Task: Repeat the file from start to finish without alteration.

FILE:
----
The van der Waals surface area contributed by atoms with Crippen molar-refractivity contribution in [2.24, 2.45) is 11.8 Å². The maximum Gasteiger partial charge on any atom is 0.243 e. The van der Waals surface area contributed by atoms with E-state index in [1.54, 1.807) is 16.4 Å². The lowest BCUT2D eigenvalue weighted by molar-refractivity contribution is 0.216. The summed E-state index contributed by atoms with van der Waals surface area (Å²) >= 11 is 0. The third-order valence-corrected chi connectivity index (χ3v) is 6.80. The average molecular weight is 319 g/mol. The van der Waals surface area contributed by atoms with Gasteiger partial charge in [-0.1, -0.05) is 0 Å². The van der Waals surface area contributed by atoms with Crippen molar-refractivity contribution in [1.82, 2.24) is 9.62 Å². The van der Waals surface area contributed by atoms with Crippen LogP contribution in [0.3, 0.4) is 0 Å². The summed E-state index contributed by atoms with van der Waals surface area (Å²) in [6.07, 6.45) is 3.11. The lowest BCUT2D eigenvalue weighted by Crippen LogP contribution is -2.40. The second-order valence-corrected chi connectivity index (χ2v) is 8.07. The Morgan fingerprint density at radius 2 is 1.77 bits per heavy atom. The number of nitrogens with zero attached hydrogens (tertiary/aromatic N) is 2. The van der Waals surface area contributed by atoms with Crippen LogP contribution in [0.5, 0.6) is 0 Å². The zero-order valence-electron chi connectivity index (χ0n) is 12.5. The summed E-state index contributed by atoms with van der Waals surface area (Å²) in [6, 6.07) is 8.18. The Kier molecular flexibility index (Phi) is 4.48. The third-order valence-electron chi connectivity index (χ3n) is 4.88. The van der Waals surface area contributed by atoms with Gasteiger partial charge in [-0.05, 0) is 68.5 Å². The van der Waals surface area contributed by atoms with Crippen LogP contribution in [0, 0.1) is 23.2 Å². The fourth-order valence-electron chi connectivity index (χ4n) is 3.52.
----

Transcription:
The van der Waals surface area contributed by atoms with Crippen molar-refractivity contribution in [2.24, 2.45) is 11.8 Å². The maximum Gasteiger partial charge on any atom is 0.243 e. The van der Waals surface area contributed by atoms with E-state index in [1.54, 1.807) is 16.4 Å². The lowest BCUT2D eigenvalue weighted by molar-refractivity contribution is 0.216. The summed E-state index contributed by atoms with van der Waals surface area (Å²) >= 11 is 0. The third-order valence-corrected chi connectivity index (χ3v) is 6.80. The average molecular weight is 319 g/mol. The van der Waals surface area contributed by atoms with Gasteiger partial charge in [-0.1, -0.05) is 0 Å². The van der Waals surface area contributed by atoms with Crippen molar-refractivity contribution in [1.82, 2.24) is 9.62 Å². The van der Waals surface area contributed by atoms with Crippen LogP contribution in [0.3, 0.4) is 0 Å². The summed E-state index contributed by atoms with van der Waals surface area (Å²) in [6.07, 6.45) is 3.11. The lowest BCUT2D eigenvalue weighted by Crippen LogP contribution is -2.40. The second-order valence-corrected chi connectivity index (χ2v) is 8.07. The Morgan fingerprint density at radius 2 is 1.77 bits per heavy atom. The number of nitrogens with zero attached hydrogens (tertiary/aromatic N) is 2. The van der Waals surface area contributed by atoms with Crippen LogP contribution in [0.5, 0.6) is 0 Å². The zero-order valence-electron chi connectivity index (χ0n) is 12.5. The summed E-state index contributed by atoms with van der Waals surface area (Å²) in [6, 6.07) is 8.18. The Kier molecular flexibility index (Phi) is 4.48. The third-order valence-electron chi connectivity index (χ3n) is 4.88. The van der Waals surface area contributed by atoms with Gasteiger partial charge in [-0.05, 0) is 68.5 Å². The van der Waals surface area contributed by atoms with Crippen LogP contribution in [0, 0.1) is 23.2 Å². The fourth-order valence-electron chi connectivity index (χ4n) is 3.52.